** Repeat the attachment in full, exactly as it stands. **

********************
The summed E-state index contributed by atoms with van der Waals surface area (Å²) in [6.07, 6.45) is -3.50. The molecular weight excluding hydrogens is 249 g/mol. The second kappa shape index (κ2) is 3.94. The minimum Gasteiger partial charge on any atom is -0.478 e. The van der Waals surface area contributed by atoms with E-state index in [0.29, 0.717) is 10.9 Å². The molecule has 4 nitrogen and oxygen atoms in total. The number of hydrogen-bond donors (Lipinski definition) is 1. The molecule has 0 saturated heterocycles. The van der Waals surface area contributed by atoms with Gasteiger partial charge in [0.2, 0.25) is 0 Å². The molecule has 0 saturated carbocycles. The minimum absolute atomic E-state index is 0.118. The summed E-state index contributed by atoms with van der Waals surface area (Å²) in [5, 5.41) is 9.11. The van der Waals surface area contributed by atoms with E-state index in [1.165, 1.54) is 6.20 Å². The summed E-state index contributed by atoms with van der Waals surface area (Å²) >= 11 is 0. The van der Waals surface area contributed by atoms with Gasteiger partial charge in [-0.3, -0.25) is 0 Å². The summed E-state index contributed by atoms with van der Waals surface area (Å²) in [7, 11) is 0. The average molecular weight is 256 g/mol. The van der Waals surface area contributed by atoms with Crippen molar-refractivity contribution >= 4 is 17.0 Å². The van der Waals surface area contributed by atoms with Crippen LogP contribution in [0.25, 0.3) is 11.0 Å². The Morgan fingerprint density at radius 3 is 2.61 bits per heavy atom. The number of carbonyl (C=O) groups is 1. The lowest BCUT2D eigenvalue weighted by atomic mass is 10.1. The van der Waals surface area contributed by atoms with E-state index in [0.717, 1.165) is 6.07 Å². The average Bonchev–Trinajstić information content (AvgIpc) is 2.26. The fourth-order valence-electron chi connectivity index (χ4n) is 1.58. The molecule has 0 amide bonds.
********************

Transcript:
The summed E-state index contributed by atoms with van der Waals surface area (Å²) in [6.07, 6.45) is -3.50. The molecular weight excluding hydrogens is 249 g/mol. The second kappa shape index (κ2) is 3.94. The minimum Gasteiger partial charge on any atom is -0.478 e. The van der Waals surface area contributed by atoms with E-state index in [0.29, 0.717) is 10.9 Å². The molecule has 4 nitrogen and oxygen atoms in total. The number of hydrogen-bond donors (Lipinski definition) is 1. The molecule has 0 saturated heterocycles. The van der Waals surface area contributed by atoms with Gasteiger partial charge in [0.2, 0.25) is 0 Å². The molecule has 0 saturated carbocycles. The minimum absolute atomic E-state index is 0.118. The summed E-state index contributed by atoms with van der Waals surface area (Å²) in [5, 5.41) is 9.11. The van der Waals surface area contributed by atoms with E-state index in [1.165, 1.54) is 6.20 Å². The summed E-state index contributed by atoms with van der Waals surface area (Å²) >= 11 is 0. The van der Waals surface area contributed by atoms with Gasteiger partial charge in [-0.3, -0.25) is 0 Å². The summed E-state index contributed by atoms with van der Waals surface area (Å²) in [7, 11) is 0. The average molecular weight is 256 g/mol. The van der Waals surface area contributed by atoms with Crippen molar-refractivity contribution >= 4 is 17.0 Å². The van der Waals surface area contributed by atoms with Crippen LogP contribution in [0.25, 0.3) is 11.0 Å². The Morgan fingerprint density at radius 3 is 2.61 bits per heavy atom. The number of carbonyl (C=O) groups is 1. The lowest BCUT2D eigenvalue weighted by atomic mass is 10.1. The van der Waals surface area contributed by atoms with E-state index in [0.717, 1.165) is 6.07 Å². The average Bonchev–Trinajstić information content (AvgIpc) is 2.26. The fourth-order valence-electron chi connectivity index (χ4n) is 1.58. The molecule has 0 amide bonds.